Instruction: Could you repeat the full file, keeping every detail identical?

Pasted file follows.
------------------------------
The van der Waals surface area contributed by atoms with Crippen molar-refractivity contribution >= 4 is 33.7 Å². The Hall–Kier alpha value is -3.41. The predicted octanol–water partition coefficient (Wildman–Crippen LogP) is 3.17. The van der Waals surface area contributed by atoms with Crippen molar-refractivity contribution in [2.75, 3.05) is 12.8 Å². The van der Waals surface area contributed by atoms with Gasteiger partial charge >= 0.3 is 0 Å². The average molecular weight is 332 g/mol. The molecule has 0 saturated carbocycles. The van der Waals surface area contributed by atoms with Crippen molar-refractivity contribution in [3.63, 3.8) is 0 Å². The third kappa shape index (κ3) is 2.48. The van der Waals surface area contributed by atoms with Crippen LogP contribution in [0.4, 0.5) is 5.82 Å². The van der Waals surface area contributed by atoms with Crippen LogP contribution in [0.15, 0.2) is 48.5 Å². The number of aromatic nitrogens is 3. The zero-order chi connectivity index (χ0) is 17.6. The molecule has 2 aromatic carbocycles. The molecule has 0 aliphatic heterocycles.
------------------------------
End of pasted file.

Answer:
The van der Waals surface area contributed by atoms with Crippen molar-refractivity contribution >= 4 is 33.7 Å². The Hall–Kier alpha value is -3.41. The predicted octanol–water partition coefficient (Wildman–Crippen LogP) is 3.17. The van der Waals surface area contributed by atoms with Crippen molar-refractivity contribution in [2.75, 3.05) is 12.8 Å². The van der Waals surface area contributed by atoms with Gasteiger partial charge >= 0.3 is 0 Å². The average molecular weight is 332 g/mol. The molecule has 0 saturated carbocycles. The van der Waals surface area contributed by atoms with Crippen molar-refractivity contribution in [3.63, 3.8) is 0 Å². The third kappa shape index (κ3) is 2.48. The van der Waals surface area contributed by atoms with Crippen LogP contribution in [0.4, 0.5) is 5.82 Å². The van der Waals surface area contributed by atoms with Crippen LogP contribution in [0.15, 0.2) is 48.5 Å². The number of aromatic nitrogens is 3. The zero-order chi connectivity index (χ0) is 17.6. The molecule has 2 aromatic carbocycles. The molecule has 0 aliphatic heterocycles.